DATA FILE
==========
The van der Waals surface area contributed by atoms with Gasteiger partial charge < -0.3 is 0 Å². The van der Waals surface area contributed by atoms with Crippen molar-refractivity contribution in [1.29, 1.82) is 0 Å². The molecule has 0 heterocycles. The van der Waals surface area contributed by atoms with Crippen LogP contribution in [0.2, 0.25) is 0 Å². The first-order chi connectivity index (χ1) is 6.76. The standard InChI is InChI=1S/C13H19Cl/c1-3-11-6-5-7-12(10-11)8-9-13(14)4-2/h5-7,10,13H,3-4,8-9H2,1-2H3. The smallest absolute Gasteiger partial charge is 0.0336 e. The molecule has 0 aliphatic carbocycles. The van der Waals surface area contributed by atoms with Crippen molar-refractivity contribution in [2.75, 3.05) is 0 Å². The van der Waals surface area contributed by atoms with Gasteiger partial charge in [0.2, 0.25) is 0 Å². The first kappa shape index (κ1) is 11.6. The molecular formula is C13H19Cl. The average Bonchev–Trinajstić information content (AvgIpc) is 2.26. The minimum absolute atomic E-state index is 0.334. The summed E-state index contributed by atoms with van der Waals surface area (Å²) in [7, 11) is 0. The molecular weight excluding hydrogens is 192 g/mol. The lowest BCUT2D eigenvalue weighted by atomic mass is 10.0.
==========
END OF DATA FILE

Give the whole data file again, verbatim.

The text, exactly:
The van der Waals surface area contributed by atoms with Gasteiger partial charge < -0.3 is 0 Å². The van der Waals surface area contributed by atoms with Crippen molar-refractivity contribution in [1.29, 1.82) is 0 Å². The molecule has 0 heterocycles. The van der Waals surface area contributed by atoms with Crippen LogP contribution in [0.2, 0.25) is 0 Å². The first-order chi connectivity index (χ1) is 6.76. The standard InChI is InChI=1S/C13H19Cl/c1-3-11-6-5-7-12(10-11)8-9-13(14)4-2/h5-7,10,13H,3-4,8-9H2,1-2H3. The smallest absolute Gasteiger partial charge is 0.0336 e. The molecule has 0 aliphatic carbocycles. The van der Waals surface area contributed by atoms with Crippen molar-refractivity contribution in [2.75, 3.05) is 0 Å². The van der Waals surface area contributed by atoms with Gasteiger partial charge in [0.2, 0.25) is 0 Å². The first kappa shape index (κ1) is 11.6. The molecular formula is C13H19Cl. The average Bonchev–Trinajstić information content (AvgIpc) is 2.26. The minimum absolute atomic E-state index is 0.334. The summed E-state index contributed by atoms with van der Waals surface area (Å²) in [7, 11) is 0. The molecular weight excluding hydrogens is 192 g/mol. The lowest BCUT2D eigenvalue weighted by atomic mass is 10.0.